CL on the Road: Backstage at Bonnaroo, Part One (with photos, video)

Deborah rocks it like a VIP and offers her wrap up of the Tennessee music fest, days 1 and 2, with photos & video

click to enlarge Danny Brown - Deborah Ramos
Deborah Ramos
Danny Brown

click to enlarge Yelawolf - Deborah Ramos
Deborah Ramos

Every year tens of thousands of music fans flood into tiny Manchester, Tenn. for a week that changes their lives and making Manchester, briefly, the third largest city in Tennessee before an abrupt fall back to its sleepy ways. I was unbelievably fortunate that my first journey to Bonnaroo was spent enjoying it in a way that few of those many people get to. [Text and Instagram photos by Deborah, band shots by Mike]

You see, there is a bit of a caste system to the wristbands that provided access to this year's completely sold-out festival. The vast majority of Bonnaroovians have GA wristbands. They stay in tents, rarely shower (if ever), buy food from vendors (often eaten while walking), and spend hours baking in the hot sun to get a glimpse of bands amid thousands of others in a grassy field. Of course, that's if they aren't passed out in one of the plentiful spots of shade, simply too exhausted to carry on to the next show. The next level is VIP, which offers better access to the stages, private campgrounds with showers, or RV rentals. The highest level of wristband is Roll Like a Rockstar, a special package that provides accommodations on a fully stocked tour bus, chauffeured golf carts whisking around on hidden back roads, private viewing areas and restrooms, and hospitality lounges spread throughout the farm.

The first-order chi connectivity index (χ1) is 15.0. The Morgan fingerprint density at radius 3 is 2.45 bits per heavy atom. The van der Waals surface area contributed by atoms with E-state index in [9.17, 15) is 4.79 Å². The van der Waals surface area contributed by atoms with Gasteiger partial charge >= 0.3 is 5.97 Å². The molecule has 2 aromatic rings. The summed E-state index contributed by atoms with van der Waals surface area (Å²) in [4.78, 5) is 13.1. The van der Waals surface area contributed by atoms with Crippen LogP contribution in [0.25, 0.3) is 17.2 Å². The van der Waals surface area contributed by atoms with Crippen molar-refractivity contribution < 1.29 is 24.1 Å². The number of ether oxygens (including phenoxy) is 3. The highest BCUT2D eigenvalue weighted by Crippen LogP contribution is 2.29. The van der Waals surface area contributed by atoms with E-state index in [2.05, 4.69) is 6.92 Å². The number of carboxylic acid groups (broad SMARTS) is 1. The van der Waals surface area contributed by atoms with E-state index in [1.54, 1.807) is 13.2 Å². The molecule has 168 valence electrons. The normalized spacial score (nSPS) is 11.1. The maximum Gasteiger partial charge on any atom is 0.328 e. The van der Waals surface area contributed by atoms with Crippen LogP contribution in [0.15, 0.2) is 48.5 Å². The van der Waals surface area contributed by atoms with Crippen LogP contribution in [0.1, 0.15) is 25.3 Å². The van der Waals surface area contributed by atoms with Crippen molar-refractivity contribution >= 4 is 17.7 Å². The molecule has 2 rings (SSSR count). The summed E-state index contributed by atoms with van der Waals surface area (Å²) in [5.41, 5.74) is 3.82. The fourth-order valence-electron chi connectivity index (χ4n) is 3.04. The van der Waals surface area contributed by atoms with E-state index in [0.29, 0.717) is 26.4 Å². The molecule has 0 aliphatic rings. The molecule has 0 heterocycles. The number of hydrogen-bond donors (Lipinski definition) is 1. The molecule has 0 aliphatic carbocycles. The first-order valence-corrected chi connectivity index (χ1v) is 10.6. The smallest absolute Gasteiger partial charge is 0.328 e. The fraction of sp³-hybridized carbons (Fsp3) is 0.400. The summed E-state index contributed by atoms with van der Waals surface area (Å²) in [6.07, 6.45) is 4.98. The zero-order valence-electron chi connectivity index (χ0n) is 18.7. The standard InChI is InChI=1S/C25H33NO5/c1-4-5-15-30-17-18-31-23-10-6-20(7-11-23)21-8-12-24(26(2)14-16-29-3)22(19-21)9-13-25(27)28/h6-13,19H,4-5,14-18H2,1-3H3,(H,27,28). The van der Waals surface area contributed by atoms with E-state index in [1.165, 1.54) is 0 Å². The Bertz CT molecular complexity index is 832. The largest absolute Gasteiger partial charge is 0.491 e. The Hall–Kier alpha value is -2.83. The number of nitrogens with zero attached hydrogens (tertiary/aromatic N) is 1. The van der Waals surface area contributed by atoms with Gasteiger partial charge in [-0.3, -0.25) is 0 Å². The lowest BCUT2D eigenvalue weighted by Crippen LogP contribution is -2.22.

Our group wasn't just rolling like rockstars, we were rolling as rockstars. We wore the coveted yellow ‘Artist’ wristband, with full access to nearly every area at Bonnaroo one could ever wish to see, and plenty of perks that no paying attendee can experience. I didn't realize before the trip but this is much more access than even press receives, as my experience seems to have been much different from Andrew's. We didn't have a tour bus or golf carts, but none of that nonsense mattered because we had the most superior access to music out of anyone in attendance.

Sometimes, the good things in life are just about knowing the right wonderful people.

click to enlarge Phantogram's Sarah Barthel - Mike Wilson
Mike Wilson
Phantogram's Sarah Barthel

We arrived at artist check-in after a long drive and a stop for a mind-boggling amount of food at Walmart, where the locals seemed completely amused by the chaos that landed upon them. We drove right in to our parking lot with no wait and no bag or body checks, checked in at our RV, and settled in for the weekend. Since getting onto the farm took less than 5 minutes, there was plenty of time before the first show we wanted to see to wander around and experience the calm before the storm. At this point, I hadn't yet accepted the Bonnaroo code of "Be In Here," and was struggling to find wifi and send texts, not comprehending my phone would be little more than a camera and notepad for the rest of the trip. After a quick walk back to the RV to freshen up, our group split apart, with some of us heading to an backstage crawfish boil complete with open-bar and the others towards the music. We were rested and ready to go.